The New Horizons Spacecraft Is Closing in on Ultima Thule for a 'Historic' Flyby

Friday, 26 October 2018 - 1:43PM
Space
Solar System
Friday, 26 October 2018 - 1:43PM
The New Horizons Spacecraft Is Closing in on Ultima Thule for a 'Historic' Flyby
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NASA/Johns Hopkins University Applied Physics Laboratory/Southwest Research Institute
Earlier this year, NASA announced that the next stop for the New Horizons spacecraft after Pluto would be Ultima Thule, a distant object that orbits the Sun at a distance 40 times that of the Earth. In fact, Ultima Thule will be the most distant cosmic object ever explored by a spacecraft, which is fitting considering Thule's name essentially translates to "beyond the farthest frontiers." It lies in the Kuiper Belt, a ring of ice and rock that surrounds the outer edges of our solar system, and New Horizons should arrive at its doorstep around New Year's Day 2019.

Despite being almost twice as bright as other objects in the Kuiper Belt (which allowed the New Horizons team to spot it from a distance of 100 million miles), Ultima Thule still lies shrouded in mystery. The team isn't even sure if it's a single object—one theory is that Thule is actually two closely orbiting bodies. Another question is whether it has its own moon, a dust cloud, or even a debris ring surrounding it, all of which could endanger the spacecraft if it gets too close. Right now, the plan is to fly within 2,175 miles of Ultima Thule to ensure the craft can get a good look at Thule, but there's an alternate plan to do the flyby at a distance of 6,200 miles if it turns out to be too risky.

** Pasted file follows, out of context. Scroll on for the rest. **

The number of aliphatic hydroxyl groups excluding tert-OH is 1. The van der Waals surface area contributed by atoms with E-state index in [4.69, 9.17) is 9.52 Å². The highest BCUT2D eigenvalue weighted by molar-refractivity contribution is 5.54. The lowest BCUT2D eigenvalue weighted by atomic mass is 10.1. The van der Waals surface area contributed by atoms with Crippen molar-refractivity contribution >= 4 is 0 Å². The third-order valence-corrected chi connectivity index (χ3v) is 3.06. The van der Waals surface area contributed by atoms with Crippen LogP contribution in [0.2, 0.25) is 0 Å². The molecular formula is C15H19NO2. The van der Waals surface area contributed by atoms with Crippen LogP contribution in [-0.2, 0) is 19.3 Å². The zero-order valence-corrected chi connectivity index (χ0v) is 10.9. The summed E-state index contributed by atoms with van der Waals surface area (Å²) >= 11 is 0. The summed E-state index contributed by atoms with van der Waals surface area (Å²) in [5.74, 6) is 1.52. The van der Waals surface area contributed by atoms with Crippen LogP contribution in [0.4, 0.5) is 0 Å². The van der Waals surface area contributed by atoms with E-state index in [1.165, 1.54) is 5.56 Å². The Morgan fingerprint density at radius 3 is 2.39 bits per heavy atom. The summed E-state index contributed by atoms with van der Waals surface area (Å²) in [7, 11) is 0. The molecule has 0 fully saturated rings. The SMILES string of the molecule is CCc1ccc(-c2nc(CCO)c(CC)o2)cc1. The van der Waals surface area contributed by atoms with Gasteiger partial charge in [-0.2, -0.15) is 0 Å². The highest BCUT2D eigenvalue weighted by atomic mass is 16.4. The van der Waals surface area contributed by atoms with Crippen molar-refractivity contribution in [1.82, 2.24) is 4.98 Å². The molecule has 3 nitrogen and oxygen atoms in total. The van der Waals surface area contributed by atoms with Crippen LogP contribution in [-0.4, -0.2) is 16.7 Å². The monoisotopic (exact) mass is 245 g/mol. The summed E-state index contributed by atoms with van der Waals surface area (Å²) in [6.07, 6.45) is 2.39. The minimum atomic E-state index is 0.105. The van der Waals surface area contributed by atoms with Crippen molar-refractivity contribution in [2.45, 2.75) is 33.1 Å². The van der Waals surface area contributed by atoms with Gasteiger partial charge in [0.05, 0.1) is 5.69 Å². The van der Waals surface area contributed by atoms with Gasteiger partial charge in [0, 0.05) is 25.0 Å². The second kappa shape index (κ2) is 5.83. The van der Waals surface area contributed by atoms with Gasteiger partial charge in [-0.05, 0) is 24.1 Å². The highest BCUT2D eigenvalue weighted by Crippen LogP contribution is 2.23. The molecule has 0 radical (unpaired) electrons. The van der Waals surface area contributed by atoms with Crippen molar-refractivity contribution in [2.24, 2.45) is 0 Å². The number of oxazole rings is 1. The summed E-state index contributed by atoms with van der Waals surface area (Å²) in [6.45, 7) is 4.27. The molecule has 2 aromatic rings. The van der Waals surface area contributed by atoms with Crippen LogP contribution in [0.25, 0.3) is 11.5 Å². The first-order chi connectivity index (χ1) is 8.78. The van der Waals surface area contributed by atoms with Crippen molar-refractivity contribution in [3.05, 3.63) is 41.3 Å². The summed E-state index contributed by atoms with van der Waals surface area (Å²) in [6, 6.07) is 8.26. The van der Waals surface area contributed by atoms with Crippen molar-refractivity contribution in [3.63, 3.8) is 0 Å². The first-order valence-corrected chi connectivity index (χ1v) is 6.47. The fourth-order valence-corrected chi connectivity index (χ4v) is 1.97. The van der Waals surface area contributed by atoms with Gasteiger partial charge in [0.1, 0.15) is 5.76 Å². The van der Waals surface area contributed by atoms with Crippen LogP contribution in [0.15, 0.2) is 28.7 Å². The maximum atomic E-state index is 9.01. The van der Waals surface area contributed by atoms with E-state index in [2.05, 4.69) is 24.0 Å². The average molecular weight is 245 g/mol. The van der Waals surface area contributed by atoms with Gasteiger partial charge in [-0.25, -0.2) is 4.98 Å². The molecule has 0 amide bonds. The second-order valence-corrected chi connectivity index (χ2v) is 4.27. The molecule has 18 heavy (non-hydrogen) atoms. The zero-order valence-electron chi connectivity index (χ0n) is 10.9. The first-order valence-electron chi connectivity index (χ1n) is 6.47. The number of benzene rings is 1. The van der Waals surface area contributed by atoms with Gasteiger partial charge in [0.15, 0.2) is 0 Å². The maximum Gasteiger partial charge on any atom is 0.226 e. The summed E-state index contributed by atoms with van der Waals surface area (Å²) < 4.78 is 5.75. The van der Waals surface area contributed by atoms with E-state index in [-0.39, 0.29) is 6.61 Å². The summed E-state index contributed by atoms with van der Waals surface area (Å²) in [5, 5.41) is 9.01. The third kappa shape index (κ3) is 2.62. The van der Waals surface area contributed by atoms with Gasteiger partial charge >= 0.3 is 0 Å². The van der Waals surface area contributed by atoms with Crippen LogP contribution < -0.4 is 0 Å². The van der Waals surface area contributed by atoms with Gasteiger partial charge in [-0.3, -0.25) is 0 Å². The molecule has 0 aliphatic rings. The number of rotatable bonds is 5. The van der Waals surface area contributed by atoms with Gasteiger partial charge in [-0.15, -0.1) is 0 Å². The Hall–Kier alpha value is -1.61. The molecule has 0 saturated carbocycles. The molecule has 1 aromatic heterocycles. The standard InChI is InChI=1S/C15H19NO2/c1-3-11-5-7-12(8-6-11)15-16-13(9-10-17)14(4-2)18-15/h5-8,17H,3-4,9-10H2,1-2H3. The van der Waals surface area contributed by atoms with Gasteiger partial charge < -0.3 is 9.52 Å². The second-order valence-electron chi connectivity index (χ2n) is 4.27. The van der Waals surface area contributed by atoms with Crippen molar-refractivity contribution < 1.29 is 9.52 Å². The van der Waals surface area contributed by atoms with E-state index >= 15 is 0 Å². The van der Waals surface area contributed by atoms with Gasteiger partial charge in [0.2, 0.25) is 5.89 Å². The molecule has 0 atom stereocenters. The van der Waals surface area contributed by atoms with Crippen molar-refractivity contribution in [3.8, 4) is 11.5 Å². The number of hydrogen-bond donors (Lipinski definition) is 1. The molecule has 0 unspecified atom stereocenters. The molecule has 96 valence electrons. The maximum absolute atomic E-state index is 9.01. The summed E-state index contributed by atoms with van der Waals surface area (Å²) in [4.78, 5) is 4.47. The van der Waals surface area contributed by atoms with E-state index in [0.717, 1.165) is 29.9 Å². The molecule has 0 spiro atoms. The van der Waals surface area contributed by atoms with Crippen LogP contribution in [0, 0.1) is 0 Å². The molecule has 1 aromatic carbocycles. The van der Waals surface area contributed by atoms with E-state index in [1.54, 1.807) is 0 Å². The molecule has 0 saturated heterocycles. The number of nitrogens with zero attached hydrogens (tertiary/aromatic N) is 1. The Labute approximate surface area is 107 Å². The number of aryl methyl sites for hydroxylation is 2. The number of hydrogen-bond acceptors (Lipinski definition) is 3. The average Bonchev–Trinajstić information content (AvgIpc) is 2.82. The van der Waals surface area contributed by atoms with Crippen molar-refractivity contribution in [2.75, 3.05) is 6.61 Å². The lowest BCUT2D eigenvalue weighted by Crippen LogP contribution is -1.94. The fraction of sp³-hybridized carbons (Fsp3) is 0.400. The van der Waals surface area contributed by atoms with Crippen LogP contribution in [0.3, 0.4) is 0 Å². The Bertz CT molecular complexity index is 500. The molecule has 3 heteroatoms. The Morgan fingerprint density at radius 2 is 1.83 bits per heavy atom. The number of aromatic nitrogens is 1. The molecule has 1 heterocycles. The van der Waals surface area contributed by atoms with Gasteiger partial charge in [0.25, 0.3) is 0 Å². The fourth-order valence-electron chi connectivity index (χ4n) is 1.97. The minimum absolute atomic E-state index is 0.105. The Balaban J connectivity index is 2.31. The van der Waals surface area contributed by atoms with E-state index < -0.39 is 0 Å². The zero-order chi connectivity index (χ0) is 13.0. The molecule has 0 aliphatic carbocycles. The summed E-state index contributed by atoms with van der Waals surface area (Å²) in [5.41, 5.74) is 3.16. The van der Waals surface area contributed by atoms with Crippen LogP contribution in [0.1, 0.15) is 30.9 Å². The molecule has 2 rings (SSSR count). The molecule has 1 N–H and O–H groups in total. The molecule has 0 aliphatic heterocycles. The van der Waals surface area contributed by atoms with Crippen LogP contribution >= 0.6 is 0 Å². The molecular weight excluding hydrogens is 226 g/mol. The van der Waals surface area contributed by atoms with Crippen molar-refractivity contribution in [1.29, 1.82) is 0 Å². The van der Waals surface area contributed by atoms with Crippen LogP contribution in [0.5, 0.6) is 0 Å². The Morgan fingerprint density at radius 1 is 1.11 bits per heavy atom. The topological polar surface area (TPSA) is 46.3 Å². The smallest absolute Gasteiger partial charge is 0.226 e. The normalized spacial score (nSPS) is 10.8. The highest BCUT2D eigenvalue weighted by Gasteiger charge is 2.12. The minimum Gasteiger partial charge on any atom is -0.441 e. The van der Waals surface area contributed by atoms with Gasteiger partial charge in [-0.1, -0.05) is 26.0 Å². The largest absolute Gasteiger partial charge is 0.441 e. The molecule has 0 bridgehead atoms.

One of the major reasons for the mission is to get a better understanding of the composition and nature of the rocks that make up the Kuiper Belt, which is made up of the remnants of our solar system's protoplanetary disk (the collection of gas, ice, and dust that originally formed the planets). According to Alan Stern, the principal investigator for the mission: "New Horizons is going to have the capability in the space of one week, the first week of January 2019, to confirm or refute the very models [of solar system formation] presented here at the Division of Planetary Sciences meeting."

Still, there's a lot of unknowns. "Really, we have no idea what to expect," Stern admitted. "Whatever we do, it's going to be historic."

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